<![CDATA[NBC4 Washington - First Read]]> Copyright 2014 http://www.nbcwashington.com/blogs/first-read-dmv http://media.nbcbayarea.com/designimages/WASH+NBC4+BLUE.png NBC4 Washington http://www.nbcwashington.com en-us Thu, 23 Oct 2014 02:07:27 -0400 Thu, 23 Oct 2014 02:07:27 -0400 NBC Owned Television Stations <![CDATA[Incumbents Could Be in Trouble in Midterm Elections]]> Wed, 22 Oct 2014 14:10:06 -0400 http://media.nbcwashington.com/images/225*120/2014-10-22_1346.jpg NBC political writer Carrie Dann discusses possible outcomes of the upcoming midterm elections based on current trends.]]> <![CDATA[Early Voting Begins in D.C.]]> Mon, 20 Oct 2014 18:47:36 -0400 http://media.nbcwashington.com/images/214*120/2014-10-20_1845.jpg News 4's Tom Sherwood reports on the first day of early voting in DC ahead of the Nov. 4 election. ]]> <![CDATA[Va. Gov Urges Energy Savings by State Government]]> Fri, 17 Oct 2014 06:29:08 -0400 http://media.nbcwashington.com/images/213*120/1001+Terry+McAuliffe.jpg

Gov. Terry McAuliffe is stressing energy efficiency throughout Virginia state government.

The Democrat signed an executive order on Thursday to reduce the energy footprint of state government, and named a chief energy officer to oversee the effort.

McAuliffe has made energy efficiency a cornerstone of his four-year energy plan released this month. The executive order instructs executive branch agencies, authorities and departments to actively pursue energy efficiencies. The order extends to higher education, as well.

In issuing the order, McAuliffe singled out the Department of Motor Vehicles as an example. He said the DMV has achieved annual energy savings of $284,000 through a program that partners state agencies with private sector vendors to reduce energy use.

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<![CDATA[Outspoken Crowd Dominates Final Mayoral Forum]]> Fri, 17 Oct 2014 00:12:01 -0400 http://media.nbcwashington.com/images/213*120/WRC_0000000008205884_1200x675_343879235919.jpg Thursday night was the last meeting of the three major candidates for D.C. mayor. They took their messages to voters in Southeast in a forum sponsored by WUSA-9. Chris Lawrence was there and found some voters still undecided.]]> <![CDATA[McAuliffe Announces Layoffs, Cuts, Costlier Booze]]> Wed, 15 Oct 2014 18:27:52 -0400 http://media.nbcwashington.com/images/213*120/virginia+flag+generic.jpg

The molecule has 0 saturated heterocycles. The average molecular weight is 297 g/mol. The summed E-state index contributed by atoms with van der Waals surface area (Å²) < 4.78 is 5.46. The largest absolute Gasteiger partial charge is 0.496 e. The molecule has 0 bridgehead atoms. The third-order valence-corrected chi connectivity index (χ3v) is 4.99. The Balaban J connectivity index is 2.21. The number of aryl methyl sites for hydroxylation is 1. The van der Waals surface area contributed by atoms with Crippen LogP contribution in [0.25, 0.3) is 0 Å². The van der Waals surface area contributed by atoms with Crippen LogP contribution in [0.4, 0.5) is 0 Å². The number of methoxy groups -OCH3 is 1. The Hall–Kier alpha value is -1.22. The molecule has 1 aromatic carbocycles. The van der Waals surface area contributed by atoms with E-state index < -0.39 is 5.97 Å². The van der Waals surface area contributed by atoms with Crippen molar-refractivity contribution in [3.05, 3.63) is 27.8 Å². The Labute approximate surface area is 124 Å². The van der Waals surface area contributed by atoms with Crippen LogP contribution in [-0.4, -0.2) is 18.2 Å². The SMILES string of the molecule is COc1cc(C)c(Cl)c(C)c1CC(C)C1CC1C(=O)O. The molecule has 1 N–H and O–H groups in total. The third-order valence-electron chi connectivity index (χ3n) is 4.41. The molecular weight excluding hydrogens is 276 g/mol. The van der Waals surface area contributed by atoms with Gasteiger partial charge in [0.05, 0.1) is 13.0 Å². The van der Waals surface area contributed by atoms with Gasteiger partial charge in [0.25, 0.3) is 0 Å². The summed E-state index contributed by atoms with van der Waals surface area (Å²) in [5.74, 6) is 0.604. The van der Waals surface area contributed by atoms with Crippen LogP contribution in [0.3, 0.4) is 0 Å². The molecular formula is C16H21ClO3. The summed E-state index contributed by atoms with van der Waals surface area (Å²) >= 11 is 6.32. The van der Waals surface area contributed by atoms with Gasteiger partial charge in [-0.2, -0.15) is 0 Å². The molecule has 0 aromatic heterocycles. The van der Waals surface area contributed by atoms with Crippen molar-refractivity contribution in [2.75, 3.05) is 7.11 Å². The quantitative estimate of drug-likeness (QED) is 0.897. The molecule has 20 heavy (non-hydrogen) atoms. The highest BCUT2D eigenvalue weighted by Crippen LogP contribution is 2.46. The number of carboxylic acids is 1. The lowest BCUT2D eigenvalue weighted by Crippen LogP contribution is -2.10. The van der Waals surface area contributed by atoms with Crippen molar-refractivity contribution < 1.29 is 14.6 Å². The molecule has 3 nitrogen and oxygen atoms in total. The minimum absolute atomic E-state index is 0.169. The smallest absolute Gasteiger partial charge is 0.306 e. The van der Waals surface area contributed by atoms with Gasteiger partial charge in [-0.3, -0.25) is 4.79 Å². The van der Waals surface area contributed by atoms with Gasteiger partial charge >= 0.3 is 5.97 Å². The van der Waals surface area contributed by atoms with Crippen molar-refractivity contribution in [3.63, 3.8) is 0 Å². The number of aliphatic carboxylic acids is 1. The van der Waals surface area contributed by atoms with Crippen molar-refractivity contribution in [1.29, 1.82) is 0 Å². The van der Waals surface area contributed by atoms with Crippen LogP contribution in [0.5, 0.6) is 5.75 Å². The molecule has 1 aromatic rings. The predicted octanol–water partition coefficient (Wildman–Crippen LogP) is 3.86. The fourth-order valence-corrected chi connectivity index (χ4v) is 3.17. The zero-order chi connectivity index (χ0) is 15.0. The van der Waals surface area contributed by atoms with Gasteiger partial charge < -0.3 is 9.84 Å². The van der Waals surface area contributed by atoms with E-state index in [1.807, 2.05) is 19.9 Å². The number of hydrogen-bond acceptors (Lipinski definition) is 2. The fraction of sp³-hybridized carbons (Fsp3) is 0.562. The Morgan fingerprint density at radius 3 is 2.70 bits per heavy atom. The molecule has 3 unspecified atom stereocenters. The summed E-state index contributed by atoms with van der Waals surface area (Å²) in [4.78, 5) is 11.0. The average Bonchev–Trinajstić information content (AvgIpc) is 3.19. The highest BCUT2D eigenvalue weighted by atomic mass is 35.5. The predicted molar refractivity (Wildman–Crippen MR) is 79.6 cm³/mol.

Virginia Gov. Terry McAuliffe on Wednesday announced the layoff of 565 state workers, other targeted cuts and a liquor price-hike as he aims to close a shortfall in the state's two-year budget.

The plan, which includes closing several Department of Corrections facilities, results in $92.4 million in savings in the current fiscal year. Coupled with previously announced cuts, the move gets the state closer to the $346 million needed in the first-year of the biennial spending plan after tapping Virginia's rainy day fund. McAuliffe will present his plan for the second year of the budget in the middle of December.

Earlier this year, state leaders announced that Virginia faces a $2.4 billion shortfall in the fiscal 2015 and 2016 budget that began July 1. The state already had taken steps to narrow the budget gap -- including budgetary reserves of $846 million and an additional $705 million that could be tapped from the Revenue Stabilization Fund or rainy day fund -- meaning Virginia must deal with a gap of $346 million in the current fiscal year and $536 million will be needed in fiscal year 2016.

Leaders previously agreed to cut $45 million each year from higher education and $30 million annually from local governments and fold in $102 million in unused balances at state agencies. McAuliffe agreed to cut a total of more than $192 million from executive branch agencies. No cuts are being made to K-12 education in the first year of the budget.

"Making these budget reductions has been the most difficult part of my job so far," McAuliffe said at a news conference in Richmond. "In a government as lean and as well-run as we have here ... there are really few spending cuts that you can make without impacting the lives of Virginians. While this budget plan represents a sensible approach, I am cautiously optimistic about the fiscal future ahead."

A majority of the layoffs -- which amounts to one-half of a percent of the state workforce -- will result from closing the main portion of the Powhatan Correctional Center, as well as the White Post Diversion Center and the Cold Springs Work Center. Additionally, the department will delay the opening of the Culpeper Correctional Center for Women. McAuliffe said the cuts were suggested by the agency. An additional 146 jobs across various agencies will remain unfilled.